Getting the Azure DTU Calculator to work on a 2008R2 OS w/ a 2008R2 SQL Server Instance

Hello everyone!  I recently had to do an analysis of a client’s database workload using the Azure DTU Calculator(DTU Calculator) and thought it might be interesting to share just how I did that.  I have run this tool numerous times on other clients via the PowerShell method and the Command Line method, however this client’s environment was: Windows Server 2008R2, and SQL Server 2008R2 SP3 and had to be done differently.


Now, from the DTU Calculator page itself, it tells you how the process works.  It essentially runs a perfmon trace for an hour with the following counters:

  • Processor – % Processor Time
  • Logical Disk – Disk Reads/sec
  • Logical Disk – Disk Writes/sec
  • Database – Log Bytes Flushed/sec


My client did not have PowerShell accessible for me to use unfortunately.  I normally prefer the PowerShell script, however in this case I had to use the Command Line Interface, they both return the same results. So, I downloaded the utility, and extracted its contents to a directory off of the C:\ drive.  I knew, from doing this before,  I would need to change the directory to where the results would be recorded, so I opened the “SqlDtuPerfmon.exe.config” with Notepad and found the variable “CsvPath”.  I updated that to the location where I wanted the file to be saved, then saved the file.  I ran the SqlDtuPerfmon.exe as an Administrator, and was shocked when I got the following error: “SQLServer:Databases doesn’t exist. Try running perfmon.exe to identify the correct SQLServer:Databases category.”


So, I did exactly what the error said, I clicked start, and did a search for perfmon.  Once I located the exe, I right-clicked and ran as an Administrator.  I clicked on Performance Monitor, then clicked the green + button which loads the “Add Counters” snap-in.  I looked for “SQLServer” and I wasn’t able to locate it, which meant the error was right!  So now I had to figure out where the counter was instead. I found it shortly after, it was named: MSSQL$SQL2008R2:Databases.  Now that I know what to update that config file with I was able to make the change.  I went back and reopened the config file and updated the following section: “<add key=”SqlCategory” value=”SQLServer:Databases”/>”, and changed it to “<add key=”SqlCategory” value=”MSSQL$SQL2008R2:Databases”/>”.  Once I saved the file, I then reran the utility and this time it did not error out!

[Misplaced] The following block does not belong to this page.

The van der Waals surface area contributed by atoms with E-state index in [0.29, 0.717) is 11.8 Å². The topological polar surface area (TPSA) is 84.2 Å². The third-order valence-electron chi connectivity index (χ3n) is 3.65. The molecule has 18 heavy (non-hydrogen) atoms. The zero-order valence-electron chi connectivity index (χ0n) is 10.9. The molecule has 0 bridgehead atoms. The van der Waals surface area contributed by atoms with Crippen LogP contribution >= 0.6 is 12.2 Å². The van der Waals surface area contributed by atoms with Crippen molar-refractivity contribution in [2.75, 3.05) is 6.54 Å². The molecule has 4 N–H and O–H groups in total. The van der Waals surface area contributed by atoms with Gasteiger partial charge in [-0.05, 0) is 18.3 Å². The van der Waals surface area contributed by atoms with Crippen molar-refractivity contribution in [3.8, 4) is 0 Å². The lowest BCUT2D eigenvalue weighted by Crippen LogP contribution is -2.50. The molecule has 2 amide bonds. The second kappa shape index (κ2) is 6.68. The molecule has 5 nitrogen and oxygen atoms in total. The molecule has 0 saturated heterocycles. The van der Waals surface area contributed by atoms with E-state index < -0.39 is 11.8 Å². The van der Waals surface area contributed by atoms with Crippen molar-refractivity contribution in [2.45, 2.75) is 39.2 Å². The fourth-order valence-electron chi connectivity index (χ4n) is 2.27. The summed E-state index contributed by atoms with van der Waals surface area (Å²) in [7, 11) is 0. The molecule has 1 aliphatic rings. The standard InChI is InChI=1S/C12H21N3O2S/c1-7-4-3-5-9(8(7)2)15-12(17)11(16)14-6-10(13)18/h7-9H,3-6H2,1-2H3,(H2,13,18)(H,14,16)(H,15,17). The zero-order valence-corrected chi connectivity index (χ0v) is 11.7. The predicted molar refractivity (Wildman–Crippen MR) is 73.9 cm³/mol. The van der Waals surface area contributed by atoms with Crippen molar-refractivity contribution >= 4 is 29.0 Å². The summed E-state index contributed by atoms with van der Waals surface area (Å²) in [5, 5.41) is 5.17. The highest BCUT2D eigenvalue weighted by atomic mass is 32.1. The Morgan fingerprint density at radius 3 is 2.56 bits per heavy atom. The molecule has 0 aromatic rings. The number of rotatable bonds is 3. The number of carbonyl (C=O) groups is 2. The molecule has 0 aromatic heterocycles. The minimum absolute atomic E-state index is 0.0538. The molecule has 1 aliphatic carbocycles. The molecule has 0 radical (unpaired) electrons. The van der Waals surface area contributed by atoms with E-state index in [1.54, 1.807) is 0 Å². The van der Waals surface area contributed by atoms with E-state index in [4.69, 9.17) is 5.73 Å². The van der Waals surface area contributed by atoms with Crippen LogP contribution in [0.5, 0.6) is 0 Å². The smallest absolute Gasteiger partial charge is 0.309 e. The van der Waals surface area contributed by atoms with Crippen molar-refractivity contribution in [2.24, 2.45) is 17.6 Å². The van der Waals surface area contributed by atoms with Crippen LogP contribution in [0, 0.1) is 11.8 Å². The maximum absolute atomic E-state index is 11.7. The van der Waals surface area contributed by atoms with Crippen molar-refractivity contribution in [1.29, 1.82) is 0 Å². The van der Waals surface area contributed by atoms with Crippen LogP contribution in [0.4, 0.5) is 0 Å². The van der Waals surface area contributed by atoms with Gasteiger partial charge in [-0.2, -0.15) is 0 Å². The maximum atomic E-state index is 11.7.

When I initially began troubleshooting this, I did the first thing I normally do, I googled the error and looked for anything that people have done to fix and to my surprise, I did not find a single article/blog post!  I found posts about reloading performance counters which I tried to no avail as well, but when I did this method I was able to get the information I needed.  See the below walkthrough with images to see how I accomplished the tasks.




1. Go to the Azure DTU Calculator website found here: DTU Calculator.

2. Download the Command Line Utility by clicking the link labeled: Download Command Line Utility

3. Extract the files from the to a location on your local machine

4. Open the SqlDtuPerfmon.exe.config file with Notepad.

5. Edit the section labeled:  DISK LOCATION OF THE OUTPUT FILE

6. Change the value from “C:\temp\sql-perfmon-log.csv” to a location that exists on your system.  Ex: “I:\DTUCalc\sqlperfmon-log.csv”.


7. Save the config file.

8. Edit the section labeled: SQL COUNTER

9. Change the value for SQLCategory from “value=”SQLServer:Databases” to “value=”MSSQL$yourinstancenamehere:Databases”

10. Save the file

11. Right-Click on SqlDtuPerfmon.exe and run it as an Administrator.

Leave a comment

Your email address will not be published.